Sources are telling many reporters that Pfizer is close to a deal that would merge its off-patent drugs business with generic-drug maker Mylan to create a huge global entity making and marketing both types of less-lucrative pharmaceuticals. Neither company would officially comment on the reports, which indicate that an agreement is expected to be announced today.
“The deal would bring together two businesses whose sales have slowed since former big sellers lost patent protection and began facing lower-priced competition. For Pfizer, these include Lipitor cholesterol pills and the male-impotence drug Viagra.
“The companies are betting that combining Pfizer’s off-patent business with Mylan, known for the EpiPen emergency allergy shot, will provide a pathway to reignite sales growth,” write The Wall Street Journal’s Jonathan D. Rockoff and Cara Lombardo, who broke the story Saturday.
“Michael Goettler, who runs Pfizer’s off-patent drugs business, would become chief executive of the combined company if the deal goes through, and Mylan Chairman Robert Coury would be executive chairman, one of the people said,” they add.
Mylan CEO Heather Bresch is reportedly out of the picture.
The deal is the “best-case outcome” for Mylan, Jeffries health-care strategist Jared Holz tells CNBC’s Meg Tirrell. He also “called the management shuffle a positive for the deal, noting Mylan’s had ‘one of the most out-of-favor management teams in all of health care.’”
Mylan is registered in the Netherlands, with principal executive offices in Hatfield, Hertfordshire, UK and a "global center" in Canonsburg, Pennsylvania. Pfizer is based in New York City.
Broader trends loom beyond the particulars of this deal, however.
“Big Pharma has been increasingly turning to mergers and acquisitions in recent years to either sell non-core assets or buy innovative drugmakers as their own products are close to lose patent protection. All major companies are focusing on becoming one of the top three in whatever category they operate,” point out Financial Times’ Hannah Kuchler and James Fontanella-Khan.
“Pfizer’s transaction with Mylan is the latest in a wave of large pharma and healthcare deals this year, including Bristol-Myers Squibb’s $90 billion acquisition of biotech Celgene, Roche’s $4.8 billion takeover of gene therapy company Spark Therapeutics and Johnson & Johnson’s $3.4 billion acquisition of surgical robotics specialist Auris Health. AbbVie last month signaled its intention to buy Allergan, the maker of Botox, for $63 billion,” Kuchler and James Fontanella-Khan add.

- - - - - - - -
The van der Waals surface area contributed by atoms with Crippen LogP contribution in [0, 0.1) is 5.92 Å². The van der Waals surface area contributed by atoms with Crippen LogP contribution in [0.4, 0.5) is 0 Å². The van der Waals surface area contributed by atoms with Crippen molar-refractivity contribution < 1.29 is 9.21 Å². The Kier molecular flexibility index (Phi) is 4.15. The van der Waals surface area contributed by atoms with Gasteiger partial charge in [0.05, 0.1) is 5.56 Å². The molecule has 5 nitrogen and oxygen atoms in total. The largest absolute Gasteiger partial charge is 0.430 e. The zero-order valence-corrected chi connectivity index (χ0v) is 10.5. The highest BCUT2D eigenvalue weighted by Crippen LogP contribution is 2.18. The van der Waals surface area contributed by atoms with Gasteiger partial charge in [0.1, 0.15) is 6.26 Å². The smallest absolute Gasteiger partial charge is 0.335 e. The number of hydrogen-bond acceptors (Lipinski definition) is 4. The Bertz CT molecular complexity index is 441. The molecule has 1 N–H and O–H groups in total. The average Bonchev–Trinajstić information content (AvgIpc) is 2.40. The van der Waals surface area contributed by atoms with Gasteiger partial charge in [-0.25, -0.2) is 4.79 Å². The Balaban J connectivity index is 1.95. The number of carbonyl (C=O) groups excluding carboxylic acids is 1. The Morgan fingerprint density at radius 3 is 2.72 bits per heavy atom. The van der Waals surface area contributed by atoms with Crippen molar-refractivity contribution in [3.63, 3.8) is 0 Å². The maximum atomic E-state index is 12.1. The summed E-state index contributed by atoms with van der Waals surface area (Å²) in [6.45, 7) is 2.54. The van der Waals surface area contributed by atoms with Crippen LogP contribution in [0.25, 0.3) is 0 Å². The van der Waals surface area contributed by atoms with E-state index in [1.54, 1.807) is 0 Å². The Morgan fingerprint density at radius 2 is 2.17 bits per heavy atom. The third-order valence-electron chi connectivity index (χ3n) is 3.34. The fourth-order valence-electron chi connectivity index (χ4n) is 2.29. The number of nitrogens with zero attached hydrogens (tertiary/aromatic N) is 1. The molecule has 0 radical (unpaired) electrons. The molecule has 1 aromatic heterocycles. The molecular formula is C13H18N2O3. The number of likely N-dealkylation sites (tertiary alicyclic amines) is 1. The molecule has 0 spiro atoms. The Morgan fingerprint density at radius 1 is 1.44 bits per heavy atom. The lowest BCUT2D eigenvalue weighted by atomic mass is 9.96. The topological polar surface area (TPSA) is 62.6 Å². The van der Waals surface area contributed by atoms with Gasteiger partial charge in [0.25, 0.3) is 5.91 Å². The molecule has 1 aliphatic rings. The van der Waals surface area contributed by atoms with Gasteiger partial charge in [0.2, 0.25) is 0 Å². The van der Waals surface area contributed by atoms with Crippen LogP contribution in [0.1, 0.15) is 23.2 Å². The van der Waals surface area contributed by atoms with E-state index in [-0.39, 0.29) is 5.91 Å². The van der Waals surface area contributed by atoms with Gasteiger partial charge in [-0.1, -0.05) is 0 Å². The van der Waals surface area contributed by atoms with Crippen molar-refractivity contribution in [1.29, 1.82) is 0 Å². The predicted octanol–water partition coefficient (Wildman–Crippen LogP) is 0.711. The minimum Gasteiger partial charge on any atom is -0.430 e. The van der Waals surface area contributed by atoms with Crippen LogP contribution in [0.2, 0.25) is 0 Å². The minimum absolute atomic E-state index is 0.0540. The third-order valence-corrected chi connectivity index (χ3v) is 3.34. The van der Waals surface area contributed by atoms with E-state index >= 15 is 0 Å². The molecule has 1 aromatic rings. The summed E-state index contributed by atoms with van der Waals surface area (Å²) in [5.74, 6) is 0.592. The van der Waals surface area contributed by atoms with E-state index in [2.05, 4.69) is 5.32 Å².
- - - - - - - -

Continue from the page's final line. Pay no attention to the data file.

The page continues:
“The generics industry has hit a rough patch: Consolidation of major drug-buying consortia has led to falling prices for manufacturers in the U.S. That has eroded revenues and led to severe share-price declines for companies in the sector. Adding scale is one possible way to contend with those harsh realities,” observes Charley Grant for The Wall Street Journal.
The decline in revenue “has also resulted in problems for consumers as some drugmakers elect to abandon medications that are no longer profitable, leading to shortages and other imbalances in the marketplace,” Bloomberg’s Timothy Annett and Riley Ray Griffin write for Yahoo Finance.
“At the same time, giant pharmaceutical companies including Pfizer have been focusing more on developing innovative treatments for cancer and rare diseases. Pfizer has said that it’s trying to increase the pace of its own drug development and has been looking for ways to replenish its pipeline of potential blockbusters,” Annett and Griffin continue.
“Mylan shareholders would receive a little more than 40% of the newly formed entity, with Pfizer shareholders receiving the remainder, a source tells Reuters’ Maria Ponnezhath and Gregory Roumeliotis, “adding that Pfizer would also get about $12 billion in proceeds from a new sale of debt.”
“The combined company could draw annual sales of more than $20 billion. Mylan reported 2018 sales of $11.4 billion and while Pfizer hasn’t broken out full-year numbers for its China-based Upjohn unit, its first quarter sales were just more than $3 billion. Pfizer’s total 2018 revenue was $53.6 billion,” CNBC’s Tirrell writes.
“Pfizer, one of the largest drugmakers in world, is separately working to expand its portfolio of name-brand drugs, and last month the company agreed to spend $11 billion to buy Array BioPharma, a small venture that is developing potentially lucrative cancer treatment drugs,” Jackie Wattles writes for CNN Business.
“Pfizer is also launching a joint venture with GlaxoSmithKline that will have an estimated $12.7 billion in annual sales. That deal, expected to close in the second half of this year, will bring together Pfizer's big over-the-counter products like Centrum and Caltrate with GSK's top brands, including Excedrin and Nicorette,” Wattles adds.